Good data file manners

As I’ve just put the undergrad projects to bed for another year I have had the inevitable situation that does annoy me (yes, another one!).

I ask students to provide me with an Excel file with their data, converted to %, conditions split up, and in a form that I can read (i.e., it may need a key). Do I get that? Not a hell’s chance.

I get SPSS data files filled with 1’s and 2’s that mean bugger all to me that aren’t even compatible with my version of SPSS.

I said Excel file…..it eventually appears with, basically, the data from SPSS cut and pasted into it. Conditions are all mixed up. Random variables are included which I don’t have a scoobie what they are.

My problem is that I get sent files like this by the truckload across the year. Do I look like I have either the time or the patience to sit and decode them?

Last week I got sent an Excel file (yah!) with over 5,000 rows of data and about 30 columns. From what I could decode, none of it was the summary that I was looking for.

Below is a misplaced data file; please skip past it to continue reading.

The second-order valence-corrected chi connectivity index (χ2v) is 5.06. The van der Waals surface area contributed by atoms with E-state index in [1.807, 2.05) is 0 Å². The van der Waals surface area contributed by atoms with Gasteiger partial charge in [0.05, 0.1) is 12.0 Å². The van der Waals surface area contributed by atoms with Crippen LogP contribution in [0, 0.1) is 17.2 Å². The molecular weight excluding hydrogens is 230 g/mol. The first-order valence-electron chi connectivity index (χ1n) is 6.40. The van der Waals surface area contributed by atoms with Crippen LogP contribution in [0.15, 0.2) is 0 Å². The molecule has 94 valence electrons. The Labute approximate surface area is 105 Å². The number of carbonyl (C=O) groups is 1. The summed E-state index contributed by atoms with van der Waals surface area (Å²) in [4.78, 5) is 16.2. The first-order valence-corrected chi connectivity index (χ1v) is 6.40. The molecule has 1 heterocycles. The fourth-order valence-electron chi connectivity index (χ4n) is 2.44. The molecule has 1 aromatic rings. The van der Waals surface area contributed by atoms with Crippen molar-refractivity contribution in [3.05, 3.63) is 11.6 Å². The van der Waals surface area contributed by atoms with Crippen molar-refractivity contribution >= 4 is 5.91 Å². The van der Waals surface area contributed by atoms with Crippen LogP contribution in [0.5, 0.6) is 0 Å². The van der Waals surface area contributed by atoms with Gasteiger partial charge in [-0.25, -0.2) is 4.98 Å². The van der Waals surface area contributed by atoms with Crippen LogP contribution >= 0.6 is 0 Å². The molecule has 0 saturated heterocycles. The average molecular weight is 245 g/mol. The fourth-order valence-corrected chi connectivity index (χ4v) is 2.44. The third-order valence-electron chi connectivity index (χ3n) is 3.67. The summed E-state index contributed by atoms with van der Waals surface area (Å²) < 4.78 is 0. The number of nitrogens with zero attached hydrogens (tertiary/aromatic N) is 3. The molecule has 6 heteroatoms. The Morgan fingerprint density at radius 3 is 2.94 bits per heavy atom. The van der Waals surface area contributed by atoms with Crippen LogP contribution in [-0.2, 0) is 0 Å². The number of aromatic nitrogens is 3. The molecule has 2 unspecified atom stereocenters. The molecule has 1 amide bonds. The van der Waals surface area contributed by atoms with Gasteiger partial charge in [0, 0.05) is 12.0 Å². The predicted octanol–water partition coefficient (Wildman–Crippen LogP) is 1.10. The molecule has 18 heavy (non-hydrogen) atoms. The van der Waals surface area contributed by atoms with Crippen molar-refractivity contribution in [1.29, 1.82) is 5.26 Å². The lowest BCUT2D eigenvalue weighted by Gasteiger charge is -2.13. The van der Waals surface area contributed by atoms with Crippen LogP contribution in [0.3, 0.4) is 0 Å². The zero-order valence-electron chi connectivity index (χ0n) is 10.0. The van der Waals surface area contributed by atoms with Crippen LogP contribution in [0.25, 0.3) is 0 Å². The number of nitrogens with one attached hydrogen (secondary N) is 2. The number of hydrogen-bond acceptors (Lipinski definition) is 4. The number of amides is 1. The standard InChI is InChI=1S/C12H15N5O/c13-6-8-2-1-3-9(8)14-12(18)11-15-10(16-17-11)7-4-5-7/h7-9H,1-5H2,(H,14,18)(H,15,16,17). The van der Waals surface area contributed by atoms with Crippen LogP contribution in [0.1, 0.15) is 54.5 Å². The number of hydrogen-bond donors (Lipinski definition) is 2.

So, students, think about your supervisor for a moment. Are they a 21 year old undergrad? No, they don’t think like you. “gnr” may, naturally, mean gender to you, it doesn’t to your supervisor. They don’t have time to decode your file. They aren’t interested in how each and every participants responded to each and every question in the BDI.

 

We want summary data, converted if necessary into % (we won’t ask for proportion as we know you’ve only just worked out how to calculate %). Each p’s mean score on a task, conditions clearly divided, with age and gender. We want to, basically, be able to go to Formula and calculate the mean for each column.

It’s good data file etiquette!

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